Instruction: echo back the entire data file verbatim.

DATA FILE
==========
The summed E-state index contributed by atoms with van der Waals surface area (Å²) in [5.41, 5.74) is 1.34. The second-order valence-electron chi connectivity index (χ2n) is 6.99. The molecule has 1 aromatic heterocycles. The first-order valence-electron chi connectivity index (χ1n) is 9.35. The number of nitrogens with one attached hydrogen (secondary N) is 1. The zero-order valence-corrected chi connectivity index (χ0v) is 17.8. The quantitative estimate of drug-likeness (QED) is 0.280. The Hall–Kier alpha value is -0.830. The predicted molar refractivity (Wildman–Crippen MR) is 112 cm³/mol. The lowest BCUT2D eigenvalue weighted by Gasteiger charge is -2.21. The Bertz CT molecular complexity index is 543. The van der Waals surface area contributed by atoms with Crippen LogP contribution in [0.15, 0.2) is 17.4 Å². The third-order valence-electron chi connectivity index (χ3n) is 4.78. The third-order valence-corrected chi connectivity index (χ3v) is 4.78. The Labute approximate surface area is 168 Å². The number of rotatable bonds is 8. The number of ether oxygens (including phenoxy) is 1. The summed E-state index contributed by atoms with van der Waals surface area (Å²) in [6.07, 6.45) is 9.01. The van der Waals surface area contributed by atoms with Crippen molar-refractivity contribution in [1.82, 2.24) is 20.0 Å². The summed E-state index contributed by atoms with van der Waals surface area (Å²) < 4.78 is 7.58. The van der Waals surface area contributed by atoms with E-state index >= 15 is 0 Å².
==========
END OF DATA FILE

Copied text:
The summed E-state index contributed by atoms with van der Waals surface area (Å²) in [5.41, 5.74) is 1.34. The second-order valence-electron chi connectivity index (χ2n) is 6.99. The molecule has 1 aromatic heterocycles. The first-order valence-electron chi connectivity index (χ1n) is 9.35. The number of nitrogens with one attached hydrogen (secondary N) is 1. The zero-order valence-corrected chi connectivity index (χ0v) is 17.8. The quantitative estimate of drug-likeness (QED) is 0.280. The Hall–Kier alpha value is -0.830. The predicted molar refractivity (Wildman–Crippen MR) is 112 cm³/mol. The lowest BCUT2D eigenvalue weighted by Gasteiger charge is -2.21. The Bertz CT molecular complexity index is 543. The van der Waals surface area contributed by atoms with Crippen LogP contribution in [0.15, 0.2) is 17.4 Å². The third-order valence-electron chi connectivity index (χ3n) is 4.78. The third-order valence-corrected chi connectivity index (χ3v) is 4.78. The Labute approximate surface area is 168 Å². The number of rotatable bonds is 8. The number of ether oxygens (including phenoxy) is 1. The summed E-state index contributed by atoms with van der Waals surface area (Å²) in [6.07, 6.45) is 9.01. The van der Waals surface area contributed by atoms with Crippen molar-refractivity contribution in [1.82, 2.24) is 20.0 Å². The summed E-state index contributed by atoms with van der Waals surface area (Å²) < 4.78 is 7.58. The van der Waals surface area contributed by atoms with E-state index >= 15 is 0 Å².